Loquats are in season now. Eaten fresh, they’re sweet and refreshing (especially when cold), but with less fragrance than you might expect. To get a better idea of the aromatic side of loquats, just add alcohol. Make your own loquat liqueur by following the recipe below, and after about three months you’ll have the pleasure of the sweet almond essence of a liqueur that is good for a lazy weekend afternoon or as a digestif.
Loquats (枇杷 / Biwa)……300g
Rock sugar (氷砂糖 / Kōrizatō)……100g
White liquor (ホワイトリカー / Howaito rikāh) ……300ml (35% alcohol)
Big-mouth jar (At least 900ml capacity)……１
Note: “White liquor” is white rum sold in Japan. Outside of Japan, look for white rum or try making this recipe with vodka.
[How to Make]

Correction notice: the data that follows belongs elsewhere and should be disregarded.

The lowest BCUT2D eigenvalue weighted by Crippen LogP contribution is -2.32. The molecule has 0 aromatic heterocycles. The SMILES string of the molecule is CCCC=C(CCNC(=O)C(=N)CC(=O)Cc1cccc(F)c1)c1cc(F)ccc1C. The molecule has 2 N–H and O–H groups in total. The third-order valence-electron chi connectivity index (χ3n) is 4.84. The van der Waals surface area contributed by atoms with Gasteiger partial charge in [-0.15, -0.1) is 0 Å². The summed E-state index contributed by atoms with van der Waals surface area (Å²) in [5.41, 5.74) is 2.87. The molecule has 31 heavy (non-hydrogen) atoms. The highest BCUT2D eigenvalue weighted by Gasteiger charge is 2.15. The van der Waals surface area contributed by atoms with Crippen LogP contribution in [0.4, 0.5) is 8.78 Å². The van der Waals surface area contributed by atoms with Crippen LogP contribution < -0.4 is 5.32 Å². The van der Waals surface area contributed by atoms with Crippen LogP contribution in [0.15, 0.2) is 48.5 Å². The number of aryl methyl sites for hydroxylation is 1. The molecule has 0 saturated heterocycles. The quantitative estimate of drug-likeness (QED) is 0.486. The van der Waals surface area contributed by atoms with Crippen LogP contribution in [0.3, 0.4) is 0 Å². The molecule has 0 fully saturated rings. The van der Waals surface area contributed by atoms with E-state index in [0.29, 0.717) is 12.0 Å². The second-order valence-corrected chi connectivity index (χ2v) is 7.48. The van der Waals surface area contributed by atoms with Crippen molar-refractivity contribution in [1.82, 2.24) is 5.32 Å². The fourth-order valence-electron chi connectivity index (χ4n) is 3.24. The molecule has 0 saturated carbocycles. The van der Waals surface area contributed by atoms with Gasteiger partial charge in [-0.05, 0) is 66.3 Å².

① Soak a small towel or paper towel in a small amount white liquor (not included in the ingredient list) and use it to wipe the inside of the jar you will use to store your biwashu.
② Use a mixing bowl large enough to hold a generous amount of water and the loquats. Fill the bowl with water, add the loquats and rinse them gently under running water. Be careful not to damage them. Drain the water off and use a paper towel to dry the loquats. Use a bamboo skewer or toothpick to remove the little round bit of material (narikuchi [なり口]) where the stem was attached. This will help to prevent the development of mold.
③ Add the loquats and rock sugar to the jar in alternating layers, and then pour in the white liquor.
④ Agitate the jar every day to mix the contents. Do this until the rock sugar dissolves. The mixture in the jar will begin to ferment, so loosen the lid every once in a while to let the gas escape.
⑤ Your biwashu will be ready to drink at about 3 months. If you age it even longer – months or even years – the flavor will take on increasing degrees of smoothness.
Biwashu is great straight, on the rocks, or with soda.
Recipe Developed by:Kaoru Shibata